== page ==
Thursday, 23 August 2012

The best things in life are free.. or at Platinum prices.

So here's the thing.  I've been reading on various forums about how a lot of people are still flying FS2004: A Century Of Flight, AKA FS9 and claims that it runs an order of magnitude quicker and smoother than FSX, while looking almost as good.  The killer moment came with an online video showing a split-screen view of a takeoff, half the screen FS9, the other half FSX, with the challenge to Can You Tell? Now while there are clear differences between the two, for much of the video I personally felt it was impossible to say that one was objectively better than the other (up until the aircraft starts to climb and you can see the coastline, something that FSX seems to do a lot better in my opinion.

So inspired by all this, I thought that since FS9 is available for under a tenner it was worth checking out, for curiousity's sake.

I really wish I hadn't done that.

For the simple reason that if I'd tried FS9 first, I'd probably never have spent the money I have on FSX.

Let's start with what for me is the worst feature of FS9 - the multi-screen support.  In FSX it's relatively easy to undock a window and drag it to another screen.  In FS9 when on full-screen mode that's not possible.  You have to ALT-ENTER to go to windowed mode to do so.  When you switch back to full-screen, the windows generally stay on the monitors where they're dragged, but without visible borders it's a little clumsy resizing them, plus sometimes they can drift from one monitor to another.  Worse is that once you've positioned them, ALT-ENTERing back to windowed view re-docks everything back to the main window for some reason, so you have to get the layout right first time or start again from scratch.

Apart from that, I'd say that FS9's visuals are at least 90% as good as FSX, even better in some instances.  Most importantly, where my FS PC was getting frame rates of 30 under FSX, it's getting 200+ under FS9.  Even flying over UK2000's Manchester Xtreme (15 fps on FSX) I had no problems maintaining a locked frame rate of 60, same for GAP's Rhodes Diagoras (which at night turns FSX into a slide show)  I'm able to run with every single graphical detail slider slammed all the way to the right, including extremely dense autogen, which makes things look superb.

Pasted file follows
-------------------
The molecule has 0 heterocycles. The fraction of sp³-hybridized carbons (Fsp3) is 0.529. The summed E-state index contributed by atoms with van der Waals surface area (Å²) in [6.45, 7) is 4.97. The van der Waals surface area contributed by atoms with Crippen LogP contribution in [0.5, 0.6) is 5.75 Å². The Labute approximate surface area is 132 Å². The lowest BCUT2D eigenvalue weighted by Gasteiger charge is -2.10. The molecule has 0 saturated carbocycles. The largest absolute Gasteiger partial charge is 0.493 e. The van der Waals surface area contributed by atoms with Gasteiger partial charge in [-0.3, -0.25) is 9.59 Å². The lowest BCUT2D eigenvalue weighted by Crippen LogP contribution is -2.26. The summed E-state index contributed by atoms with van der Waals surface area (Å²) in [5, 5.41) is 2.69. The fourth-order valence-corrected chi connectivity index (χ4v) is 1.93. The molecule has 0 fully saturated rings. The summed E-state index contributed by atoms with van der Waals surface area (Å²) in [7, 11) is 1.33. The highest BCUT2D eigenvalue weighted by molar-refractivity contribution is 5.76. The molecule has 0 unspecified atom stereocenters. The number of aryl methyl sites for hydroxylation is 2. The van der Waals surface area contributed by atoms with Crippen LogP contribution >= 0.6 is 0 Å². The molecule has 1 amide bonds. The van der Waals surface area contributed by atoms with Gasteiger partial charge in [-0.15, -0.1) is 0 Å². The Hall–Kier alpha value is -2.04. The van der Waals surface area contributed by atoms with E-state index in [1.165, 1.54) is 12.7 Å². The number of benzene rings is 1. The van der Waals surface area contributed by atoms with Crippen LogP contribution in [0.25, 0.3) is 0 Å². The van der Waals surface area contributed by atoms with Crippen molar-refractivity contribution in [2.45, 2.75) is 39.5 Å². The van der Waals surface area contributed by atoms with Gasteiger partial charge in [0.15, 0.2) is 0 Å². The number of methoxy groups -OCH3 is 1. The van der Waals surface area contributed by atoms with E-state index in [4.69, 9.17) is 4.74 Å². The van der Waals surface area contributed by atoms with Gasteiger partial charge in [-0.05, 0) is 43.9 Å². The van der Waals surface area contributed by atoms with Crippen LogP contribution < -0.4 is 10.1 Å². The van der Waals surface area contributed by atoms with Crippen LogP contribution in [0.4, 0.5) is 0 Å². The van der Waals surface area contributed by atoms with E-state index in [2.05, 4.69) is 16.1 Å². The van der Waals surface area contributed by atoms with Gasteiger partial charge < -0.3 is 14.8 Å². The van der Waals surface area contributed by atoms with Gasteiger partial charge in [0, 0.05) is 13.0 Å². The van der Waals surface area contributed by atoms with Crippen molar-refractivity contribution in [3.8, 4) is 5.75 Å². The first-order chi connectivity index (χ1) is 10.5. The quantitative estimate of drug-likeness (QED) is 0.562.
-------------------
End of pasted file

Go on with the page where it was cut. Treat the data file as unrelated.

So spurred on by this, I thought I'd see how pimped out I could make my FS2004 install without spending any more money.  The only payware I'm using on it are the two aforementioned airports - Manchester and Rhodes, and that purely only because I already have them (and fortunately they're dual compatible).  There is a freeware Rhodes airport that's pretty good, but I also wanted to use a free Rhodes photoscenery which for some reason puts the freeware Diagoras about a hundred yards out to sea.  The GAP version of Diagoras is somehow able to correct for this and appears safely on the photoreal land.  For Manchester the only freeware scenery I could find was the cut-down demo of the UK2000 Xtreme airport.  There is however a freeware Manchester Ringway 1975 airport out there, which represents the airport as it was when I was but a wee sprat, if flying vintage iron is your thing.

So off on a voyage of freeware discovery, I hit the various forums and searched for things like "best freeware FS9".  Funnily enough, the vast majority of posts I found asking this question were generally met with the irate response "This question has been asked so many times before!  Learn to use the forum search function!".  Or other equally helpful posts like "Best is a relative term.  Make your own choice." followed by a link to a freeware site listing thousands of titles.

But finding a few people willing to help and actually express opinions finally got me on the right track.  I found Peter Slater's scenery packs which were excellent.  Peter didn't create them, but he compiled sets of other creator's freeware airports into handy downloads for the virtual airline he was involved with, then posted them online for everyone's benefit.  The airports are an eclectic lot, including the must-have Princess Juliana at St Maarten (complete with sunbathers & planespotters on Maho beach)  He also hosts the work of the defunct Irish Flight Sim Design project, covering several airports & fields in the Emerald Isle.  Since I've added Dublin to my list of regular practice routes, this makes a welcome addition.